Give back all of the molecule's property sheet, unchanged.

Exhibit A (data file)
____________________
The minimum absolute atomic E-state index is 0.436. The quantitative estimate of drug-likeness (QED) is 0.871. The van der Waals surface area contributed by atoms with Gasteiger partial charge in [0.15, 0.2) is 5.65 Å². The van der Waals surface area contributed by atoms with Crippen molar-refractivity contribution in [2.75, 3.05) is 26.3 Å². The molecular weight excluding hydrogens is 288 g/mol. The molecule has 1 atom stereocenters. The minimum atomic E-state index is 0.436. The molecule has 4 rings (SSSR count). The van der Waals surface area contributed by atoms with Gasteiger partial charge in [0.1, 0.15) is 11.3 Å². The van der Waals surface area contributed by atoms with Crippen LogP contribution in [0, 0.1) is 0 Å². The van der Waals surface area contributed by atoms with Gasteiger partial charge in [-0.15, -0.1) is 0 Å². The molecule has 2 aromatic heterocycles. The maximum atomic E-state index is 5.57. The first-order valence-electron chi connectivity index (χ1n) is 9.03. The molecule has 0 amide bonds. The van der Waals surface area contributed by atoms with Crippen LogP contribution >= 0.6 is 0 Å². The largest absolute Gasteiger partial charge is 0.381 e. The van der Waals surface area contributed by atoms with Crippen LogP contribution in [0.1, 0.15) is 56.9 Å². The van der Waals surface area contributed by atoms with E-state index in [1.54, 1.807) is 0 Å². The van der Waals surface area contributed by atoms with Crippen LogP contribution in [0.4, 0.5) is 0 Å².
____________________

The minimum absolute atomic E-state index is 0.436. The quantitative estimate of drug-likeness (QED) is 0.871. The van der Waals surface area contributed by atoms with Gasteiger partial charge in [0.15, 0.2) is 5.65 Å². The van der Waals surface area contributed by atoms with Crippen molar-refractivity contribution in [2.75, 3.05) is 26.3 Å². The molecular weight excluding hydrogens is 288 g/mol. The molecule has 1 atom stereocenters. The minimum atomic E-state index is 0.436. The molecule has 4 rings (SSSR count). The van der Waals surface area contributed by atoms with Gasteiger partial charge in [0.1, 0.15) is 11.3 Å². The van der Waals surface area contributed by atoms with Crippen LogP contribution in [0, 0.1) is 0 Å². The van der Waals surface area contributed by atoms with Gasteiger partial charge in [-0.15, -0.1) is 0 Å². The molecule has 2 aromatic heterocycles. The maximum atomic E-state index is 5.57. The first-order valence-electron chi connectivity index (χ1n) is 9.03. The molecule has 0 amide bonds. The van der Waals surface area contributed by atoms with Crippen LogP contribution >= 0.6 is 0 Å². The largest absolute Gasteiger partial charge is 0.381 e. The van der Waals surface area contributed by atoms with Crippen LogP contribution in [0.1, 0.15) is 56.9 Å². The van der Waals surface area contributed by atoms with E-state index in [1.54, 1.807) is 0 Å². The van der Waals surface area contributed by atoms with Crippen LogP contribution in [0.4, 0.5) is 0 Å².